My last visit to Bryce Canyon National Park in Utah was in pre-iPhone days. My, how things have changed. I went to Bryce on a landscape shoot this week with my usual semi-pro equipment: Canon 5D, Manfrotto tripod and the usual gaggle of batteries, timers and other esoterica.
I was especially interested in seeing if people were toting different equipment in the age of the smartphone. I expected to see Android and iPhones snapping away, while the pros and semi-pros were hanging on to their expensive DSLRs.
It wasn't quite what I expected. I saw a lot of iPhones in the crowds of people gathered at the rim of Bryce Canyon waiting for the sunset. I saw a couple of Android phones, but there could have been more. I walked up to a large group of young girls from Tennessee and asked how many were using iPhones? Every hand went up. I asked them if they were still using their old point-and-shoot cameras, and everyone had dropped them for an iPhone. The main reason? Instagram and other photo-sharing services. No one mentioned Apple's Photo Stream. You just can't get photos to friends with a point-and-shoot. None of those girls were into editing photos, it was mostly shoot and send.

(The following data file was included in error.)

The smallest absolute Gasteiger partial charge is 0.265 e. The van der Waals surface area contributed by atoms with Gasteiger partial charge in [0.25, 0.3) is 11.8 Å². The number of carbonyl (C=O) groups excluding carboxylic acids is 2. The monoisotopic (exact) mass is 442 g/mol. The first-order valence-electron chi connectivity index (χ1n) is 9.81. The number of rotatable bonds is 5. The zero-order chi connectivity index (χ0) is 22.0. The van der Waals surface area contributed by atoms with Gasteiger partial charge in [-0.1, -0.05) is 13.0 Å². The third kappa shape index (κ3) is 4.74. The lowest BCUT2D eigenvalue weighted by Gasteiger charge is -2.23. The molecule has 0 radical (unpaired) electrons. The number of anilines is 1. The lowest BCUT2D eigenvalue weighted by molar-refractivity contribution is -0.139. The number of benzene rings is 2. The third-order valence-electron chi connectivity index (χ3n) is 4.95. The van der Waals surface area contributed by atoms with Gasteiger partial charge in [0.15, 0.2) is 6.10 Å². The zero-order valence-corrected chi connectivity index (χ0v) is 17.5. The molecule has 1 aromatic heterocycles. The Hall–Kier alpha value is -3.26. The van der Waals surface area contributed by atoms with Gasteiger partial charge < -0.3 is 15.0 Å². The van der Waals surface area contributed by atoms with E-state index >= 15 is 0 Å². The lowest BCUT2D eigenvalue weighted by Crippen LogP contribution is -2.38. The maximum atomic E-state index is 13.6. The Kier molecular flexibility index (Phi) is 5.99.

I asked about the iPhone HDR feature. The most frequent answer was "huh?" More marketing needed by Cupertino. I showed some of the people up there how easy it was to activate HDR, and let them compare the results. Sunset at Bryce Canyon is the perfect place for HDR. All were amazed, so I helped create some new converts.
The biggest surprise were the pro and semi-pro shooters. Many had iPhones, which they would take out of a pocket for a moment, usually to shoot a panorama. One woman with a big Nikon said she loved her camera, but there was nothing like capturing a quick panorama with the iPhone. Easy to do, plenty of megapixels, and easy to send. A guy from Georgia with all kinds of pro equipment told me the same thing.